I’ve been lucky to have been invited onto great shows, and interviewed by smart, inquisitive hosts. So now that I’ve been on more than two, why not catalogue them here so that friends, family and total strangers alike might listen and say, “I can’t believe he just said that.”

Thank you to all the hosts for taking the time to include me in their work, as I can imagine it’s not easy (that is, making a podcast and talking to me). Here are the shows and who’s behind them.

brutal reality digest logo

Brutal Reality Digest is my kind of zine, and not just because staffers Josh Hauta and Stuart Old put me on their podcast, but because it’s dedicated to promoting “interesting weirdos.” I’ve got the latter part of that down pat; I’m working hard on the former. The publication (web and print!) focuses on central Alberta and is packed with stories about the arts, entrepreneurs and more. The podcast episode I appeared on launched Sept. 2, 2020. It’s tagged as #Comedy. I like that.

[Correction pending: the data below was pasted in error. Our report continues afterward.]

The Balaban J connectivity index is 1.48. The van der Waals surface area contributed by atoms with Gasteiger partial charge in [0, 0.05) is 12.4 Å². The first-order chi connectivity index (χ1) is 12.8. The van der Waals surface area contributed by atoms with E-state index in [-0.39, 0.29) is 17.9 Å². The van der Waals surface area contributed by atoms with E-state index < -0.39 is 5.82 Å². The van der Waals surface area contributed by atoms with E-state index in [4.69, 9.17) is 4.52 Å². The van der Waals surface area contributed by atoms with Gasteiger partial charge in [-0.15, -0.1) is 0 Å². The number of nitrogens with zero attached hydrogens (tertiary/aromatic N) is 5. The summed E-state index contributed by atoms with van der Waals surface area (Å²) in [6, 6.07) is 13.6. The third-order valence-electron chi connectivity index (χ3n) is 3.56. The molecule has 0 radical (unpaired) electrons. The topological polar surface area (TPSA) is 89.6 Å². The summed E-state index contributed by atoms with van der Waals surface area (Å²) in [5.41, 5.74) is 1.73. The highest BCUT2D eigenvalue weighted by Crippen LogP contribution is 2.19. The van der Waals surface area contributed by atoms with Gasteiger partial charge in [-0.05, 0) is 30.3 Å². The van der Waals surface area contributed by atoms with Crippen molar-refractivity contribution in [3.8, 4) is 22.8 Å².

booktruck chronicles podcast logo

The Booktruck Chronicles is one of the vehicles that Brandi Morpurgo uses to promote local literary culture. The other is the Daisy Chain Book Co., her bookstore just west of downtown Edmonton. This is the bricks-and-mortar successor of the book truck she started with, and she’s determined to use the place in a way that builds community among readers and authors. The podcast is part of that. Check it out, along with Chapter 34, when I had the pleasure of speaking with Morpurgo (who has also been a great supporter of my book). It was posted March 8, 2021.

let's meet for a beer podcast logo

Let’s Meet for a Beer is an extension of what Mark Kondrat does for the Alberta beer community, which is to endlessly shift the spotlight from one member to the next. As the CEO of Alberta Beer Festivals, Kondrat knows these people well (far better than I do) and it shows in the informed, thoughtful questions he asks on his show. I attempted to answer some of those in Episode 6, posted on Jan. 26, 2021.